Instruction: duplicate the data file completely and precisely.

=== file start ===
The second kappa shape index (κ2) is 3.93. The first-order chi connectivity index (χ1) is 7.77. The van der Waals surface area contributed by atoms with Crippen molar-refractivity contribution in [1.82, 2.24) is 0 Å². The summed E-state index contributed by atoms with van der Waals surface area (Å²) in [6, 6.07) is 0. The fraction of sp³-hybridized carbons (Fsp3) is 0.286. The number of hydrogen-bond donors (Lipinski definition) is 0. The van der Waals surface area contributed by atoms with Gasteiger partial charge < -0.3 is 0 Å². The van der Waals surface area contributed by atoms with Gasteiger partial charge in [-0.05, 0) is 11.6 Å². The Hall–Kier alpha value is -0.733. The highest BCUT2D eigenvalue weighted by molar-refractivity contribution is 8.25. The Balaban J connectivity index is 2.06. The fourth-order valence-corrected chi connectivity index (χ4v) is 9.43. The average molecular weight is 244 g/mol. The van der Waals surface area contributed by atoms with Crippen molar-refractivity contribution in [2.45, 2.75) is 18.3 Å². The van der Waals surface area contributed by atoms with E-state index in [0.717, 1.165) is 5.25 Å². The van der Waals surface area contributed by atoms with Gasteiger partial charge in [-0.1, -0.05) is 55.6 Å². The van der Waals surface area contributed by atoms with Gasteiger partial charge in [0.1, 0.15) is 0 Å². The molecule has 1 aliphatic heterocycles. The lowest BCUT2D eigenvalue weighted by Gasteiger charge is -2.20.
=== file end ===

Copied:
The second kappa shape index (κ2) is 3.93. The first-order chi connectivity index (χ1) is 7.77. The van der Waals surface area contributed by atoms with Crippen molar-refractivity contribution in [1.82, 2.24) is 0 Å². The summed E-state index contributed by atoms with van der Waals surface area (Å²) in [6, 6.07) is 0. The fraction of sp³-hybridized carbons (Fsp3) is 0.286. The number of hydrogen-bond donors (Lipinski definition) is 0. The van der Waals surface area contributed by atoms with Gasteiger partial charge < -0.3 is 0 Å². The van der Waals surface area contributed by atoms with Gasteiger partial charge in [-0.05, 0) is 11.6 Å². The Hall–Kier alpha value is -0.733. The highest BCUT2D eigenvalue weighted by molar-refractivity contribution is 8.25. The Balaban J connectivity index is 2.06. The fourth-order valence-corrected chi connectivity index (χ4v) is 9.43. The average molecular weight is 244 g/mol. The van der Waals surface area contributed by atoms with Crippen molar-refractivity contribution in [2.45, 2.75) is 18.3 Å². The van der Waals surface area contributed by atoms with E-state index in [0.717, 1.165) is 5.25 Å². The van der Waals surface area contributed by atoms with Gasteiger partial charge in [-0.1, -0.05) is 55.6 Å². The van der Waals surface area contributed by atoms with Gasteiger partial charge in [0.1, 0.15) is 0 Å². The molecule has 1 aliphatic heterocycles. The lowest BCUT2D eigenvalue weighted by Gasteiger charge is -2.20.